Virginia Commonwealth University (VCU) had $469,819.49 stolen in an alleged Nigerian email scam, according to a Department of Justice court document and an FBI Richmond press release that announced the extradition to the U.S. of three Nigerian nationals alleged to have participated in a multimillion-dollar fraud scheme that also targeted a North Carolina university, a Texas college, local Texas governments, and Texas construction companies.
The FBI described similar methods in each case, including the scheme against VCU: fraudsters allegedly created email addresses similar to legitimate companies and used them to deceive employees at targeted institutions.
“On September 26, 2018, an individual using the name ‘Rachel Moore’ contacted an employee in VCU’s procurement department using the email address [email protected] As detailed further below, the domain name associated with [email protected] is purposefully very similar to the actual email domain name for Kjellstrom and Lee, Inc., which is a large construction company located in Richmond, Virginia, and which has completed construction projects for multiple universities including VCU,” a DOJ affadavit states.
“‘Rachel Moore’ advised the procurement department employee that the bank account on file for receiving payments was currently being audited and inquired if the next payment could be sent to another bank account. From October 4, 2018, through December 10, 2018, ‘Rachel Moore’ repeatedly emailed back and forth with the VCU employee, using a variety of social engineering techniques that convinced the VCU employee that the sender worked for the accounting department at Kjellstrom and Lee,” the affadavit states.
VCU eventually transferred the money, which was quickly laundered and sent out of the country, according to the FBI. United Kingdom authorities arrested the three defendants on April 23, 2020, and they were ordered to be extradited in 2021. The U.K. High Court rejected those appeals in July.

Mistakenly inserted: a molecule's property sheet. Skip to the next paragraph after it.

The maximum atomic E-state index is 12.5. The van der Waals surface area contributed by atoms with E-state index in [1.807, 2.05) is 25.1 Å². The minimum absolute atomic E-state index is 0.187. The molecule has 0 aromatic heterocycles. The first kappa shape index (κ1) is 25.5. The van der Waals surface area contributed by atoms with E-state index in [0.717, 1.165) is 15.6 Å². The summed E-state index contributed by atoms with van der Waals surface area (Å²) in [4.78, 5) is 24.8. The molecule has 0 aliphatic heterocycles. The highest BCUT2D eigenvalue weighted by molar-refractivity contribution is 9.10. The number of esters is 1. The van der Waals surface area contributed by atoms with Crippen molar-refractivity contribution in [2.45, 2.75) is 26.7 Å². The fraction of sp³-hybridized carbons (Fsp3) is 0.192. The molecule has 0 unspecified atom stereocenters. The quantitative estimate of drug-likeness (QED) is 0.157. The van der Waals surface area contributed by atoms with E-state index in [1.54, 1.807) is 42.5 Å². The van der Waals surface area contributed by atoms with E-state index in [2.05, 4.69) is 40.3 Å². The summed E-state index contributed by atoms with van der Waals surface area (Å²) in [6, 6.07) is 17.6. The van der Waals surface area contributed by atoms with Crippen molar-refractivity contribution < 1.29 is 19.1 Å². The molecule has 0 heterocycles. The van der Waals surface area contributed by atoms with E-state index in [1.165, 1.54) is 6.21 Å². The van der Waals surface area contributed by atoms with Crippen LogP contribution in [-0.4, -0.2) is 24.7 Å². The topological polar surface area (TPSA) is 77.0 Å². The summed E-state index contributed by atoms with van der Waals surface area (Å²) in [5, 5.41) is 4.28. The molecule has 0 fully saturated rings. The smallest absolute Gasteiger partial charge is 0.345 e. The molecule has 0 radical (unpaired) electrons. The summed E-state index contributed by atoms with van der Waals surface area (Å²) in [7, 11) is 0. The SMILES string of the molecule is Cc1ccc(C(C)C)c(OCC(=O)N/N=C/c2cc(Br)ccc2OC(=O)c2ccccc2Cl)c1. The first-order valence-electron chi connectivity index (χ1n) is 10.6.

A VCU spokesperson said in a statement, “Through insurance, VCU recovered a significant amount of the funds. Additional safeguards were put in place to protect against this type of fraud.”
The FBI calls the email scams “business email compromise fraud schemes” (BEC) and warns that individuals including the elderly, real estate purchasers, and others can also be victims.
“This is often accomplished by impersonating a key employee or business partner after obtaining access to that person’s email account or sometimes done through romance and lottery scams. BEC scams may involve fraudulent requests for checks rather than wire transfers; they may target sensitive information such as personally identifiable information (PII) or employee tax records instead of, or in addition to, money; and they may not involve an actual ‘compromise’ of an email account or computer network,” the FBI press release states.
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